Dong Quai; herbal help for menopause, PMS, and other women's health problems; Dong-Quai herb.
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Dong-Quai; The Herb for Women; Dong-Quai Notes

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Dong Quai The plant

Dong quai (also called dang gui, which means proper order) is considered by the Chinese to be the "empress of herbs" and the "sovereign herb for women." It is one of the most widely consumed herbs in China, used as frequently as ginseng and licorice. Dong quai's botanical name is Angelica sinensis (from the Umbelliferae family), but it has lots of other common names. Depending on where you are in the world, dong quai might be called tang kuei, tang kwei, doong quai, danggui, qingui, yungui, kara toki, min-gui or Chinese angelica.

Dong quai originates from the provinces of Gansu, Yunnan, Shaanxi, Guizhou, Sichuan, and Hubei all in southwestern China. During China's Cultural Revolution of the 1960's, sudden increased demand exhausted supplies of wild dong quai. Alternatives were researched and dong quai was commercially cultivated to keep up with the booming demand. The roots were found to transplant easily to rich, moist and well drained soils where it grows more vigorously than it does in the wild.

The leaves of dong quai resemble those of carrots, celery and parsley. It's stem is smooth and purplish with light striations. The brown main root or "head" is short, with ten or more finer tentacle-like roots branching from its extremities. When the dong quai root is one year old the root is harvested, peeled and dried in the shade. The highest quality root is large, with a sweet taste, a yellowish- white interior, and strong aroma. Lesser quality dong quai is characterized by a short main root with numerous rootlets, reddish-brown interior and a weak odor.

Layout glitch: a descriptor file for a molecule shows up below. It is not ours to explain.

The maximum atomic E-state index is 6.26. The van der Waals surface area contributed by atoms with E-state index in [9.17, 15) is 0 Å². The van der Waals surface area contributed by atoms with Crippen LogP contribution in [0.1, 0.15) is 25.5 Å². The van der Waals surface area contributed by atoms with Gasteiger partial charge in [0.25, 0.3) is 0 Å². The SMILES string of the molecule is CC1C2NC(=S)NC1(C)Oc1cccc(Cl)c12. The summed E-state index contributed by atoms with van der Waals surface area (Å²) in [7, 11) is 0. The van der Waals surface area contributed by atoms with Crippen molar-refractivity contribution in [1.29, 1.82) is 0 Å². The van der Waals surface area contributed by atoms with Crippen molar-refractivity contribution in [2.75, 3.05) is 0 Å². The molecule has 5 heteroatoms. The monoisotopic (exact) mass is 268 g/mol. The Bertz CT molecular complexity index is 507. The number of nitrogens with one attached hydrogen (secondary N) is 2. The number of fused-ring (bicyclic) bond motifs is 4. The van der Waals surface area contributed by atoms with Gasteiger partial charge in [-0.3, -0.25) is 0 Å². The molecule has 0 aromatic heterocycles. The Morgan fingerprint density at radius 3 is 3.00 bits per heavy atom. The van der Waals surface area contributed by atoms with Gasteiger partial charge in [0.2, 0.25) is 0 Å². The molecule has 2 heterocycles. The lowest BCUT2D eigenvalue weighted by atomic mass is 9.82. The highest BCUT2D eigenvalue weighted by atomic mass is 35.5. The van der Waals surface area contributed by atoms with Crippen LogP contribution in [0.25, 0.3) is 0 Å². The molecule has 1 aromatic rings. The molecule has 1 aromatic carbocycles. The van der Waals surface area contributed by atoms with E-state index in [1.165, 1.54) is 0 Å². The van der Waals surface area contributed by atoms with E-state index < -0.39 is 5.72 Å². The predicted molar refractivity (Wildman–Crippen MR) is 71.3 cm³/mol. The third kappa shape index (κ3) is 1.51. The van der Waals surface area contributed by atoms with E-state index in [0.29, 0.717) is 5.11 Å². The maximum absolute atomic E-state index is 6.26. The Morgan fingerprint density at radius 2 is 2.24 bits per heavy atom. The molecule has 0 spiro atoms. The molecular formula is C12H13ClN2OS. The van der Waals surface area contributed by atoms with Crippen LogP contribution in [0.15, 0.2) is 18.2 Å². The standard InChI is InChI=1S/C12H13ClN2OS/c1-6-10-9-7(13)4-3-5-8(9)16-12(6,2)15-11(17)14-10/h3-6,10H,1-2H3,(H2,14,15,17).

Uses

In general practice, the whole root of dong quai is used. Pieces of the root are cut in longitudinal slices about the thickness of a penny in order to fully utilize the many properties of the root. Traditionally in China it is said: the head staunches bleeding, the body preserves the internal organs and nourishes the blood, while the tail moves the blood. As a whole the root is said to "harmonize" the blood.

Dong quai root contains .4 to .7% volatile oil, primarily consisting of phthalides, butylidene being the major one. Ligustilide is another important constituent in the oil. The root also consists of special acids including ferulic acid as well as various polysaccharides and coumarins.

Dong quai may be taken raw or cooked, alone or in combination with other herbs, in capsules or liquid extract. The Chinese often boil dong quai with jujube dates to make a pleasant tasting tea. Another popular dong quai recipe is chicken soup in which the root is used with the vegetables. This traditional dish is considered very nourishing and is used when recovering from an illness. Many Chinese will argue that the dong quai in the soup is more important than the chicken.

Dong quai has been used by the Chinese for more than two thousand years, as a strengthener of the heart, lung, spleen, liver and kidney meridians and as a tonic for the blood. It is traditionally characterized as a warm atmospheric energy that promotes blood circulation.